ASSET MAPPING IN KETCHIKAN 17 The author used nonprobability, purposive sampling to identify focus group participants. Ketc hikan Wellness Coalition staff selected an initial sample group who were believed to be knowledgeable about the various events and sectors in the community. Expert sampling is a recommended method for assem b ling asset maps (Kretzmann & McKnight,1993; Goldman & Schmalz, 2005). Following the suggestion of Goldman & Schmalz (2005), snowball sampling was implemented by way of the initial sample selection identifying future focus group participants. Thirty two people were identified and in vited to attend. The author contacted this sample group via the email shown in Appendix A. Of the invited sample participants, 16 people participated . For the purposes of this inventory, sample participants were residents of Ketchikan. The Ketchikan Gatew ay Borough encompasses the entire Revillagigedo Island, of which only a small portion is inhabited. The City of Ketchikan is located within the Borough; this is an important distinction because there are residents and resources outside Ketchikan city limit s but still within the scope of what is considered part of Ketchikan. Assets were included if they were identified as being available and accessible within the roaded or trailed areas of the Borough. Focus G roups A total of four focus groups were conducted with 16 total participants. Questions were asked in an open ended fashion and were pretested with KWC staff and during individual interviews prior to the first session . Focus groups were conducted until data saturation was obtained (Fusch & Ness, 2015). T o obtain the asset list, the author presented the unified list of existing resource guides to each focus group asking participants to identify missing items. to the open ended questions were written on a visible paper in front of th e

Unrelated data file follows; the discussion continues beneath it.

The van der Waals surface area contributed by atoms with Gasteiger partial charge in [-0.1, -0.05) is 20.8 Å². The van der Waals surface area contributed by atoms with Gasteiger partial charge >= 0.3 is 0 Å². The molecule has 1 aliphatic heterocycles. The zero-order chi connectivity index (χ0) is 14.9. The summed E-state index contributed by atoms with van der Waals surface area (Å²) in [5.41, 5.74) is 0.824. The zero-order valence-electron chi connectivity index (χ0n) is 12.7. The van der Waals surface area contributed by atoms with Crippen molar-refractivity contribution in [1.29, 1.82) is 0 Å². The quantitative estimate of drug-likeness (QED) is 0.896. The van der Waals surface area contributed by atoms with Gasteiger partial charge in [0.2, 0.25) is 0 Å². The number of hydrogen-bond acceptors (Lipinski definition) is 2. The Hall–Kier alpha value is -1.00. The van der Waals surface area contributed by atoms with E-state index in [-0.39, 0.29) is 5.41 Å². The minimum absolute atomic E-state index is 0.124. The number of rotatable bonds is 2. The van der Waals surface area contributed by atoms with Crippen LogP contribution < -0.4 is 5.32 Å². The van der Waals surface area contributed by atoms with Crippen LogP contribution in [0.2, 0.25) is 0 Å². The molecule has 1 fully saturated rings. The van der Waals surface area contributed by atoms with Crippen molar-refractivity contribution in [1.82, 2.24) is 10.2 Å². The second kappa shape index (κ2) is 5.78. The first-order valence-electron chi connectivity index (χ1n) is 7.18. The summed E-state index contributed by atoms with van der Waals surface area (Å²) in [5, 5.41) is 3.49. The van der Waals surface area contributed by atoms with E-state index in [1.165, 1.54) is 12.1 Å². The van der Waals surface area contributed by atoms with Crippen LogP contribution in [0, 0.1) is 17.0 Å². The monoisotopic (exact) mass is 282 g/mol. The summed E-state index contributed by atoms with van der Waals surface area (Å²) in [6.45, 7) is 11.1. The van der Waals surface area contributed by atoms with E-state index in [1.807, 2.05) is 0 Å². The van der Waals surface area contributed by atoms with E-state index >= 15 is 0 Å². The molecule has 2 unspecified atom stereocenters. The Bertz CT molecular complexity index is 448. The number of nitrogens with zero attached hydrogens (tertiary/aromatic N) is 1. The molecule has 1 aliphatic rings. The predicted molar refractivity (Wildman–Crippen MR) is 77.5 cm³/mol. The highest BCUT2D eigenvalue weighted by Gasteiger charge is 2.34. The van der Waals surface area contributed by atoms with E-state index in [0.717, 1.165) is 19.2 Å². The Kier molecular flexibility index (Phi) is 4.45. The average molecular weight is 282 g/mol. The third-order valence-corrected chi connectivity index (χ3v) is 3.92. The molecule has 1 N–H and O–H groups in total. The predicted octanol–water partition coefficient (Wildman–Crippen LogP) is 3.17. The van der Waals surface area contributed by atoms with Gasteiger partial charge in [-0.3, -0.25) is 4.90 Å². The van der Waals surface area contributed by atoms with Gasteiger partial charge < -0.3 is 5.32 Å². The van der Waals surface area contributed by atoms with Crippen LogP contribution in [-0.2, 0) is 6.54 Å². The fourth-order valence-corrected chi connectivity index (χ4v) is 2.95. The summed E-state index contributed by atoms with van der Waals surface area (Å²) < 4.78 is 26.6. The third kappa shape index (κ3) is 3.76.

ASSET MAPPING IN KETCHIKAN 18 the subsequent sessions in order to save time listing similarly identified locations and to generate new information. After receiving permission from participa nts, focus groups were recorded for future analysis. The focus group protocol is listed in Appendix B. During the first focus group, it of Ketchikan resident s. These questions were modified for the following three sessions . Data received during the questions on community resiliency was analyzed and coded to determine themes. To measure the perceived value of the asset map process, the author sent out a follow up evaluation to participants upon completion of focus group sessions. The survey, available in Appendix C, was emailed and collected via Survey Monkey. Two key questions were asked to n anything new during the follow up survey was sent to all 16 attendees . Of the 16 focus group participants, 9 responded to the survey . Results The focus groups spu rred creative conversations and revealed valuable information about the community. Complete focus group session notes are available in Appendix D. Coded analysis of the themes around resiliency traits are available in Appendix E. After combining the existi ng resources and directories with focus group data, 316 resources and 118 physical places were identified as assets for a total of 434 assets . Complete a sset inventories and visual maps are listed in Appendix F. In addition to the asset data , the analysis of the focus groups revealed two themes with regard to the characteristics of Ketchikan that make it a more resilient community: